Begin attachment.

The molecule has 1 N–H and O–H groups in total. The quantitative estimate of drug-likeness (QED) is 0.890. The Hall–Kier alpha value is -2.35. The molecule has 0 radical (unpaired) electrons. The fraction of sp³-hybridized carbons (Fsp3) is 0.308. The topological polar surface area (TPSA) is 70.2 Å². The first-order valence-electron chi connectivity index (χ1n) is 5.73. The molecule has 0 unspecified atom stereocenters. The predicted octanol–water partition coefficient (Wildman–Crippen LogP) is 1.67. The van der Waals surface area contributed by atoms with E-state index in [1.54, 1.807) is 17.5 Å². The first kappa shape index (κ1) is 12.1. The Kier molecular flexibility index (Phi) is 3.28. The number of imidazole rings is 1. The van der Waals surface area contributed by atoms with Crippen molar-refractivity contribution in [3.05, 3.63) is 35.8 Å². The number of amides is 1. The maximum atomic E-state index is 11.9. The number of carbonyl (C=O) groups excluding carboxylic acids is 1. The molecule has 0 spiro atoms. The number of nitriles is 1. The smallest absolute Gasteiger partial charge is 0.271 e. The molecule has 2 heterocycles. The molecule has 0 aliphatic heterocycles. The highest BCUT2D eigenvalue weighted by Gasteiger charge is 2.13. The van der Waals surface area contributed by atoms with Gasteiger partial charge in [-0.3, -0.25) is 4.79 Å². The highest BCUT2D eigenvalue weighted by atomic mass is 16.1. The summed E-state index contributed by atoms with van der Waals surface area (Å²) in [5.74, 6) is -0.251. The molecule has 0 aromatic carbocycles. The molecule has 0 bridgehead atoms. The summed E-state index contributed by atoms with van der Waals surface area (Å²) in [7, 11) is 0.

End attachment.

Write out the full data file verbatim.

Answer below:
The molecule has 1 N–H and O–H groups in total. The quantitative estimate of drug-likeness (QED) is 0.890. The Hall–Kier alpha value is -2.35. The molecule has 0 radical (unpaired) electrons. The fraction of sp³-hybridized carbons (Fsp3) is 0.308. The topological polar surface area (TPSA) is 70.2 Å². The first-order valence-electron chi connectivity index (χ1n) is 5.73. The molecule has 0 unspecified atom stereocenters. The predicted octanol–water partition coefficient (Wildman–Crippen LogP) is 1.67. The van der Waals surface area contributed by atoms with E-state index in [1.54, 1.807) is 17.5 Å². The first kappa shape index (κ1) is 12.1. The Kier molecular flexibility index (Phi) is 3.28. The number of imidazole rings is 1. The van der Waals surface area contributed by atoms with Crippen molar-refractivity contribution in [3.05, 3.63) is 35.8 Å². The number of amides is 1. The maximum atomic E-state index is 11.9. The number of carbonyl (C=O) groups excluding carboxylic acids is 1. The molecule has 0 spiro atoms. The number of nitriles is 1. The smallest absolute Gasteiger partial charge is 0.271 e. The molecule has 2 heterocycles. The molecule has 0 aliphatic heterocycles. The highest BCUT2D eigenvalue weighted by Gasteiger charge is 2.13. The van der Waals surface area contributed by atoms with Gasteiger partial charge in [-0.3, -0.25) is 4.79 Å². The highest BCUT2D eigenvalue weighted by atomic mass is 16.1. The summed E-state index contributed by atoms with van der Waals surface area (Å²) in [5.74, 6) is -0.251. The molecule has 0 aromatic carbocycles. The molecule has 0 bridgehead atoms. The summed E-state index contributed by atoms with van der Waals surface area (Å²) in [7, 11) is 0.